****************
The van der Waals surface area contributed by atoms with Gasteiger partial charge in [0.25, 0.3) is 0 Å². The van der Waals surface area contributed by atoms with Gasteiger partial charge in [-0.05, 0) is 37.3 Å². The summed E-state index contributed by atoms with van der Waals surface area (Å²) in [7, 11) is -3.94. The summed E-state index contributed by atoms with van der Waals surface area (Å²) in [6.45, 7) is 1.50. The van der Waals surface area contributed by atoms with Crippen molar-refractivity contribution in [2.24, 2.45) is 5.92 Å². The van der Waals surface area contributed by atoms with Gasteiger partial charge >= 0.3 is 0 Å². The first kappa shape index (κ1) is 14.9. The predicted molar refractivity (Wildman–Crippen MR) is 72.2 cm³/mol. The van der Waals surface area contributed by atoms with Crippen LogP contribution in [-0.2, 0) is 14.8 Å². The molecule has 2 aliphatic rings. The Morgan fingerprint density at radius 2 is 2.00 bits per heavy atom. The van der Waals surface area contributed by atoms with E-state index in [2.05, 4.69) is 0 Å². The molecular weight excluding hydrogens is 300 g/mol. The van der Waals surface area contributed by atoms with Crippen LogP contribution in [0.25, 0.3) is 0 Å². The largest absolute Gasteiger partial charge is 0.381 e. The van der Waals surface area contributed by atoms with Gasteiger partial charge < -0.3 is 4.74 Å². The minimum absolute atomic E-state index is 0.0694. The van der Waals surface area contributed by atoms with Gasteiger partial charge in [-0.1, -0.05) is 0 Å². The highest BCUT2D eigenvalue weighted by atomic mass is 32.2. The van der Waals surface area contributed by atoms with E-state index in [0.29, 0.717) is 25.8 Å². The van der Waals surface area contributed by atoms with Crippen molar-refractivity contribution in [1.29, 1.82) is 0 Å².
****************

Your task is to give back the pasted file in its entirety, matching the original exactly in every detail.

The van der Waals surface area contributed by atoms with Gasteiger partial charge in [0.25, 0.3) is 0 Å². The van der Waals surface area contributed by atoms with Gasteiger partial charge in [-0.05, 0) is 37.3 Å². The summed E-state index contributed by atoms with van der Waals surface area (Å²) in [7, 11) is -3.94. The summed E-state index contributed by atoms with van der Waals surface area (Å²) in [6.45, 7) is 1.50. The van der Waals surface area contributed by atoms with Crippen molar-refractivity contribution in [2.24, 2.45) is 5.92 Å². The van der Waals surface area contributed by atoms with Gasteiger partial charge >= 0.3 is 0 Å². The first kappa shape index (κ1) is 14.9. The predicted molar refractivity (Wildman–Crippen MR) is 72.2 cm³/mol. The van der Waals surface area contributed by atoms with Crippen LogP contribution in [-0.2, 0) is 14.8 Å². The molecule has 2 aliphatic rings. The Morgan fingerprint density at radius 2 is 2.00 bits per heavy atom. The van der Waals surface area contributed by atoms with E-state index in [2.05, 4.69) is 0 Å². The molecular weight excluding hydrogens is 300 g/mol. The van der Waals surface area contributed by atoms with Crippen LogP contribution in [0.25, 0.3) is 0 Å². The largest absolute Gasteiger partial charge is 0.381 e. The van der Waals surface area contributed by atoms with Gasteiger partial charge < -0.3 is 4.74 Å². The minimum absolute atomic E-state index is 0.0694. The van der Waals surface area contributed by atoms with Gasteiger partial charge in [-0.1, -0.05) is 0 Å². The highest BCUT2D eigenvalue weighted by atomic mass is 32.2. The van der Waals surface area contributed by atoms with E-state index in [0.29, 0.717) is 25.8 Å². The van der Waals surface area contributed by atoms with Crippen molar-refractivity contribution in [1.29, 1.82) is 0 Å².